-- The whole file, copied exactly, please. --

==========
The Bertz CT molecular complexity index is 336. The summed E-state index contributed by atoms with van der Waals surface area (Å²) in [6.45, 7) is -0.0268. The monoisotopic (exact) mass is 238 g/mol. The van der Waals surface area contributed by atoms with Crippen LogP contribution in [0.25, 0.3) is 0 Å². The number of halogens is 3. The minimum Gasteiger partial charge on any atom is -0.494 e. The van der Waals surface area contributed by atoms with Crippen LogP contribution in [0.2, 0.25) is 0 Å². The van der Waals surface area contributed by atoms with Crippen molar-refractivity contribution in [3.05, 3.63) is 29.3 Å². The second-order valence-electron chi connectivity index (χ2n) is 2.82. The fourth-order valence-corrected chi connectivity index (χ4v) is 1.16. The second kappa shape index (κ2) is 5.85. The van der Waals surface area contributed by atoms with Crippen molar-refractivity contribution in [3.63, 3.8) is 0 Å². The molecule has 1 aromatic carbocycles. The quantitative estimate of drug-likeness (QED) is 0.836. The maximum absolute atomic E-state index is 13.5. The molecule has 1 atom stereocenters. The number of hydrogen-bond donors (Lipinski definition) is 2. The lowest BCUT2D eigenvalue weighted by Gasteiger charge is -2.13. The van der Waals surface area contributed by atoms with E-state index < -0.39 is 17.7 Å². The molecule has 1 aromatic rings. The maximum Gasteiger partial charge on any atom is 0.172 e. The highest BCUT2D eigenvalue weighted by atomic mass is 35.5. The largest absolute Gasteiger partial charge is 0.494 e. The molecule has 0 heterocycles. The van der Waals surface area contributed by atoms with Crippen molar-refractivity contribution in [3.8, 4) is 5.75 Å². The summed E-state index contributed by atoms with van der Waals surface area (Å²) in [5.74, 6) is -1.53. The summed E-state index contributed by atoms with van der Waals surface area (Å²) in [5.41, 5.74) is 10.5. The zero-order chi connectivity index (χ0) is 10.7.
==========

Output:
The Bertz CT molecular complexity index is 336. The summed E-state index contributed by atoms with van der Waals surface area (Å²) in [6.45, 7) is -0.0268. The monoisotopic (exact) mass is 238 g/mol. The van der Waals surface area contributed by atoms with Crippen LogP contribution in [0.25, 0.3) is 0 Å². The number of halogens is 3. The minimum Gasteiger partial charge on any atom is -0.494 e. The van der Waals surface area contributed by atoms with Crippen LogP contribution in [0.2, 0.25) is 0 Å². The van der Waals surface area contributed by atoms with Crippen molar-refractivity contribution in [3.05, 3.63) is 29.3 Å². The second-order valence-electron chi connectivity index (χ2n) is 2.82. The fourth-order valence-corrected chi connectivity index (χ4v) is 1.16. The second kappa shape index (κ2) is 5.85. The van der Waals surface area contributed by atoms with Crippen molar-refractivity contribution in [3.63, 3.8) is 0 Å². The molecule has 1 aromatic carbocycles. The quantitative estimate of drug-likeness (QED) is 0.836. The maximum absolute atomic E-state index is 13.5. The molecule has 1 atom stereocenters. The number of hydrogen-bond donors (Lipinski definition) is 2. The lowest BCUT2D eigenvalue weighted by Gasteiger charge is -2.13. The van der Waals surface area contributed by atoms with E-state index < -0.39 is 17.7 Å². The molecule has 1 aromatic rings. The maximum Gasteiger partial charge on any atom is 0.172 e. The highest BCUT2D eigenvalue weighted by atomic mass is 35.5. The largest absolute Gasteiger partial charge is 0.494 e. The molecule has 0 heterocycles. The van der Waals surface area contributed by atoms with Crippen molar-refractivity contribution in [3.8, 4) is 5.75 Å². The summed E-state index contributed by atoms with van der Waals surface area (Å²) in [5.74, 6) is -1.53. The summed E-state index contributed by atoms with van der Waals surface area (Å²) in [5.41, 5.74) is 10.5. The zero-order chi connectivity index (χ0) is 10.7.